• Nine out of 10 respondents said income from investments should be taxed at least as much as wages.
  • More than half (57.09 percent) said wages and investment income should be taxed equally, while a third (33.01 percent) said investment income should be taxed more than wages.
  • One in four respondents (26.27%) support a flat income tax.
  • Nearly three-fifths of respondents (57.18 percent) said corporations should face higher tax rates than consumers.
  • Americans view taxes on wages and corporations as “least fair” and taxes on alcohol and tobacco as “most fair.”
  • More than half of Americans (56.74 percent) view tax fairness as more important than whatever is best for the economy (22.63 percent) and tax equality (20.63 percent).
  • Overall, 71 percent of Americans prefer Clinton’s tax plan over Trump’s (29 percent).

Tax Rates by Income Group

Our current federal tax system has a “progressive” structure, in which higher incomes are taxed at higher rates. Central to the tax debate is how income tax should be structured: Should everyone pay the same tax rate? How much more tax should the wealthy pay relative to the middle class? Should the poorest Americans pay any income tax?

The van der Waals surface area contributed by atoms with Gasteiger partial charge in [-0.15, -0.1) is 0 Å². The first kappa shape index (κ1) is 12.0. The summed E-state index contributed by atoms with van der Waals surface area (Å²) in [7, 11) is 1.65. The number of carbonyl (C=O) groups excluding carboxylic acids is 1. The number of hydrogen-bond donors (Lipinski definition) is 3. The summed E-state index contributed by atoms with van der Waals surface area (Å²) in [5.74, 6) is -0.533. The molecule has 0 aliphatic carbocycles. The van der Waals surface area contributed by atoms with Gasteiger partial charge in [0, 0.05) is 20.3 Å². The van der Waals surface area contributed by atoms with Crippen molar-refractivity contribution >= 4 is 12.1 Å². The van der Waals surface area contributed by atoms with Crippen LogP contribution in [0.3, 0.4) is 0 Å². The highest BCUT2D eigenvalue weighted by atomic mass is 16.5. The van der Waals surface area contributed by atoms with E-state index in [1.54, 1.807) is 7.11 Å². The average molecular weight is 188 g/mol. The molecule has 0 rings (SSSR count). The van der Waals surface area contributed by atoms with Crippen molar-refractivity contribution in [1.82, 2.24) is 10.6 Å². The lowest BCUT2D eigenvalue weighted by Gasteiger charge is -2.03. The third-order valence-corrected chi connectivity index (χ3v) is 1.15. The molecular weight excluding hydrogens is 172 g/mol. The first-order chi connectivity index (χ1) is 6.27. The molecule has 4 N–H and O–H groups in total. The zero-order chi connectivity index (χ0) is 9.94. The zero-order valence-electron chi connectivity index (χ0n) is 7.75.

To determine what Americans consider fairest income-tax system, we presented respondents with the following four charts of income-tax rates by income and asked them to choose the one they considered “fairest”:

tax-fairness

  • One quarter of the respondents (26.27%) said they prefer a flat income tax, compared with almost three-quarters preferring one of the more progressive options.